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Indiana Daily Student

Arrest at Monroe Lake spurs IU football players to voice concern over racial profiling

<p>Indiana State Road 446 crosses Lake Monroe. IU football players, including defensive back Bryant Fitzgerald, were involved in an incident Wednesday on the lake in which they felt they were racially profiled.</p>

Indiana State Road 446 crosses Lake Monroe. IU football players, including defensive back Bryant Fitzgerald, were involved in an incident Wednesday on the lake in which they felt they were racially profiled.

A complaint of passengers on a boat yelling profanities directed at another boat with a flag supporting president Donald Trump on Monroe Lake ended Wednesday with the arrest of a man who wasn't on either boat.

Passengers of the reported boat, including IU football players, spoke out on Twitter about how they felt they were racially profiled.The concerns led other IU athletes to speak out on the matter as well, including IU basketball’s rising sophomore Trayce Jackson-Davis.

IU football defensive back Bryant Fitzgerald said on Twitter that boat officers responded to him and his friends out on the lake enjoying his girlfriend's birthday after passengers on another boat started racially profiling them.

Indiana Department of Natural Resources Law Enforcement received a complaint from a 46-year-old woman who said people on another boat were screaming profanities and flipping her off, according to a report provided by law enforcement.

According to the DNR incident report, the woman told Indiana Conservation Officer Kaley McDonald there were approximately 23 people on board, noting they were mostly Black men with a few white women.

According to the report, the woman told McDonald the boat approached hers a couple of times and the passengers said, “Fuck Trump! Fuck you and your kids. Your kids are ugly.”

McDonald and ICO David Moss waited for the boat to dock and then boarded to interview its passengers.

One of the passengers interviewed was Andrew Hartman, who told McDonald they did shout at the boat and flip them off, but the boat with the Trump flag did the same to them first. Hartman said the other boat started the argument by saying they didn’t want them on the lake, according to the report.

During their interviews with the passengers, a witness from a third boat told the officers the passengers of the reported boat they were responding to didn’t start the argument.

Carson Compton, an acquaintance of the witness and a white man, boarded the boat to ask officers what was going on. McDonald said Compton, 23, was intoxicated and wasn’t involved in the original incident.

Compton’s friend Henry Willhite said in an interview that Moss physically shoved Compton down the ramp and pushed him really hard.

Willhite said the third boat he was on with Compton and the witness yelled similar phrases and flipped off the boat with the Trump flag, too. But, Willhite, Compton and the witness' boat was not reported.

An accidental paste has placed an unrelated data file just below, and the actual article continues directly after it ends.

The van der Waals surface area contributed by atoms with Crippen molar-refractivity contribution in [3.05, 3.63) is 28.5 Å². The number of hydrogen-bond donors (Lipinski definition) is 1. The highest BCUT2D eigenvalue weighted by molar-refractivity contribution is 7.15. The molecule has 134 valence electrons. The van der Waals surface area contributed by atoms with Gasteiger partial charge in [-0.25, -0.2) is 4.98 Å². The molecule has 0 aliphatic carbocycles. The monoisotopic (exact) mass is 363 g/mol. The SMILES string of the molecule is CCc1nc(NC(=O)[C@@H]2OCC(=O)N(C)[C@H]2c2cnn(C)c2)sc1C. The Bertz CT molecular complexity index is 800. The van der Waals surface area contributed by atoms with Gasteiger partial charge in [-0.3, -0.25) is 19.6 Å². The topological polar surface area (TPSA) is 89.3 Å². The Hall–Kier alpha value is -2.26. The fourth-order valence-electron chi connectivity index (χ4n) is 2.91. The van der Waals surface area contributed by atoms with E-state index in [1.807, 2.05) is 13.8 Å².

“But my boat was filled with a bunch of white kids,” Willhite said. “So that's why we were like, we both did the same thing yet we're not getting in trouble for it.”

Moss asked Compton to leave three times and then escorted him off the boat and asked him and his friends to leave the area or he would be arrested, according to the incident report. After leaving the boat, Compton continued to yell at the officers, calling them racists.

“I think he was just mad because he (the officer) got called a racist and he probably looked like an idiot,” Willhite said. “I mean, I don't know if he's racist or not, but like, I mean, it just definitely felt like discrimination.”

Willhite said he felt obligated to stay and watch the officers investigate because of the reality of prejudice against Black people within law enforcement.

“I think we all just thought we should stay here and observe,” Willhite said. “If something bad's going to happen, we need to intervene if we can, and if not, at least be there to be a witness so that they don't get away with it.”

After the officers started threatening to arrest Compton again, Willhite said he and Compton started walking to their car. He said they were about 10 yards from their car when the officers ran up and arrested Compton. Willhite understood why the officers would've arrested Compton since he was yelling on the boat, but said he was confused about why they arrested him while they were leaving.

“The fact that they said 'leave or we're going to arrest you' and we did leave,” Willhite said. “And while we're in the process of leaving, and he's not saying anything, then they come arrest him.”

Moss arrested Compton on charges of public intoxication and disorderly conduct. Willhite said he was arrested before they had even administered a breathalyzer test.

“I don’t care, just fucking arrest me then,” Compton yelled at officers while in the parking lot, according to the report. He blew a 0.176 into the breathalyzer and was transported to Monroe County jail, where he blew a 0.206. He was released at 3 a.m. Thursday.

Willhite recorded Compton’s arrest and posted it on Twitter. Many of the passengers of the other boat shared the video with their thoughts on the matter.

IU Athletics did not allow student-athletes to comment on the incident.

Willhite said passengers from the other boat direct messaged him on Twitter to ask him to thank Compton. He said Compton doesn’t regret a single thing.

Willhite said he wasn’t surprised when he found out that the complaint had been called in on the boat full of Black people and not his.

“That's what makes me feel like it's discrimination and not necessarily just on the officers' part,” Willhite said. “But by the people who called the cops.”

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